This current absence of gay adults tending to the community is due, in part, to historical forces that during the past 40 years have shaped the emergence of a gay community for the first time in American history. Our national community has been shaped by two revolutions—the Gay Liberation revolution and the Reagan revolution.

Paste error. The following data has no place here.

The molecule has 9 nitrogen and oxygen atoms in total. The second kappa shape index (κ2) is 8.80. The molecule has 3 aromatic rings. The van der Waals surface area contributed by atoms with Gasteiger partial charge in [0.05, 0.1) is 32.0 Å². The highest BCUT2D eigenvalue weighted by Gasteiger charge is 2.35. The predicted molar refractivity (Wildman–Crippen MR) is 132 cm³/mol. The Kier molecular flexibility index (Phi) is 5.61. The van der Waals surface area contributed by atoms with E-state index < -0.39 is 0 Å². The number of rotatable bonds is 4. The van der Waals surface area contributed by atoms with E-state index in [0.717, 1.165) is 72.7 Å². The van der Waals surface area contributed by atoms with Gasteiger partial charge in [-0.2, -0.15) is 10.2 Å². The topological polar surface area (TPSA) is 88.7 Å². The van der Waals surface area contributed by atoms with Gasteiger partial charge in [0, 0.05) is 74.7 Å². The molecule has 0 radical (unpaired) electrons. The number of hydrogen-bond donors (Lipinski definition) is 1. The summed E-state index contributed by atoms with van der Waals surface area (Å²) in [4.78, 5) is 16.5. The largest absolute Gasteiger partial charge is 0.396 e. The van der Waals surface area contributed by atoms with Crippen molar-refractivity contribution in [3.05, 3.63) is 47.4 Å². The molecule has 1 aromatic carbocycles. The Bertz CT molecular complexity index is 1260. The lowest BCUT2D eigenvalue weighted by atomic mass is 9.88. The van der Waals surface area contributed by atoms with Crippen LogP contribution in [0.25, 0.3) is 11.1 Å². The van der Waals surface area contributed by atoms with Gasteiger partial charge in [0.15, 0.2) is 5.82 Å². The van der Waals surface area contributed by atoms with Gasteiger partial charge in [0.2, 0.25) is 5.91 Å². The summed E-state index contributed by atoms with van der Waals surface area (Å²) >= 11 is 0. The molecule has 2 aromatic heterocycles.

The Gay Liberation revolution provided a sense of gay identity, fought back against gay oppression, emphasized community building and unity, and developed an ethos based on assuming responsibility for each other. The Reagan revolution, on the other hand, told us that there was a money pie out there and your life’s mission was to get your slice at all costs. Their right wing revolution scoffed at community and instead emphasized family. Looking out for #1 was the name of the game and it was made up of winners and losers judged by the size of one’s portfolio. The Reagan revolution has provided the gay community with soulless, visionless, and clueless technocratic leaders to whom all money is good money and for whom working for the highest bidder is paramount regardless of political or social implications or its impact on the lives of gay people. Mary Cheney is a good example. Several years ago I debated her twice in Los Angeles regarding the Coors Boycott before the ACLU and the Stonewall Democratic Club who immediately voted to re-endorse the Coors Boycott. Cheney at the time was on the Coors payroll and went around the country handing out chump change to gay organizations in order to create the illusion that the Coors Boycott—the most successful in gay history—was over. She just lied to gay people. At one point in the debates Mary would say: ”The Coors family is no longer associated with the Coors Brewing Co.” Then I would reply: “That’s a lie Mary and you know it is. Peter Coors is the CEO of the Coors Brewing Co. and of the nine people on its Executive Committee eight have the last name of Coors and the ninth is the Coors’ family minister.” And so it went. [This is a very important issue that cannot be gone into here. Money from the Coors Brewing Co. has funded, in large part, through the Castle Rock Foundation, the anti-gay political agenda in this country.] It is important to remember that most gay adults and youth have been influenced more by the values of the Reagan revolution than the social change ferment of late 60’s and 70’s from which their freedom, communities, and institutions were a direct result. The Reagan revolution has diminished our community and its leadership.